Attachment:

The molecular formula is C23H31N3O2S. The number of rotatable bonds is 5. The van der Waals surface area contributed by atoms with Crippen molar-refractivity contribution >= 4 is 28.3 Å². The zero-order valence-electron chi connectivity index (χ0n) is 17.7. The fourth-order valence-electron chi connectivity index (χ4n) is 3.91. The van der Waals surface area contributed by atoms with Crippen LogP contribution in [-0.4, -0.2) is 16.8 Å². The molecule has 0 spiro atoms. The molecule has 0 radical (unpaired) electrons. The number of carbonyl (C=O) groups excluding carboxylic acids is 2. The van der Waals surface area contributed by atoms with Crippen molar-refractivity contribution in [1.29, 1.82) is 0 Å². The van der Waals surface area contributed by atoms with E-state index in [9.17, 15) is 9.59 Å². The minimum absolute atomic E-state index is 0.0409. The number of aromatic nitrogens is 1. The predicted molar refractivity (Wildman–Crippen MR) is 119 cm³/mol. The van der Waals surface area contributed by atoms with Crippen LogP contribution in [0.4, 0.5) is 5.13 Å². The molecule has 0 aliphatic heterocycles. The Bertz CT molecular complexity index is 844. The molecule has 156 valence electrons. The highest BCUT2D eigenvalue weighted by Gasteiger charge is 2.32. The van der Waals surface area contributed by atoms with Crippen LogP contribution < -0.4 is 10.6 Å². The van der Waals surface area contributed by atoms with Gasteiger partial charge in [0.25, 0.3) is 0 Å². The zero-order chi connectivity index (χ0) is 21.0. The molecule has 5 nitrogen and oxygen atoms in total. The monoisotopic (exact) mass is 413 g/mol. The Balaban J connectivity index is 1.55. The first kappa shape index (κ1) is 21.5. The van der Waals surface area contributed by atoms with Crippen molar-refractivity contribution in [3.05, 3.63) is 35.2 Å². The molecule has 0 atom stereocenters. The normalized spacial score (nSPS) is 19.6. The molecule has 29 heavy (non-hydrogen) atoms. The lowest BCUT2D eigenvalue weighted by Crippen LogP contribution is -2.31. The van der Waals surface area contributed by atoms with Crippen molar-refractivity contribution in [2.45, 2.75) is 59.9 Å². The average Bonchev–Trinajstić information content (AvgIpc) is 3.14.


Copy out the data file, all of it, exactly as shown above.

The molecular formula is C23H31N3O2S. The number of rotatable bonds is 5. The van der Waals surface area contributed by atoms with Crippen molar-refractivity contribution >= 4 is 28.3 Å². The zero-order valence-electron chi connectivity index (χ0n) is 17.7. The fourth-order valence-electron chi connectivity index (χ4n) is 3.91. The van der Waals surface area contributed by atoms with Crippen LogP contribution in [-0.4, -0.2) is 16.8 Å². The molecule has 0 spiro atoms. The molecule has 0 radical (unpaired) electrons. The number of carbonyl (C=O) groups excluding carboxylic acids is 2. The van der Waals surface area contributed by atoms with Crippen molar-refractivity contribution in [1.29, 1.82) is 0 Å². The van der Waals surface area contributed by atoms with E-state index in [9.17, 15) is 9.59 Å². The minimum absolute atomic E-state index is 0.0409. The number of aromatic nitrogens is 1. The predicted molar refractivity (Wildman–Crippen MR) is 119 cm³/mol. The van der Waals surface area contributed by atoms with Crippen LogP contribution in [0.4, 0.5) is 5.13 Å². The molecule has 0 aliphatic heterocycles. The Bertz CT molecular complexity index is 844. The molecule has 156 valence electrons. The highest BCUT2D eigenvalue weighted by Gasteiger charge is 2.32. The van der Waals surface area contributed by atoms with Crippen LogP contribution < -0.4 is 10.6 Å². The van der Waals surface area contributed by atoms with Gasteiger partial charge in [0.25, 0.3) is 0 Å². The zero-order chi connectivity index (χ0) is 21.0. The molecule has 5 nitrogen and oxygen atoms in total. The monoisotopic (exact) mass is 413 g/mol. The Balaban J connectivity index is 1.55. The first kappa shape index (κ1) is 21.5. The van der Waals surface area contributed by atoms with Crippen molar-refractivity contribution in [3.05, 3.63) is 35.2 Å². The molecule has 0 atom stereocenters. The normalized spacial score (nSPS) is 19.6. The molecule has 29 heavy (non-hydrogen) atoms. The lowest BCUT2D eigenvalue weighted by Crippen LogP contribution is -2.31. The van der Waals surface area contributed by atoms with Crippen molar-refractivity contribution in [2.45, 2.75) is 59.9 Å². The average Bonchev–Trinajstić information content (AvgIpc) is 3.14.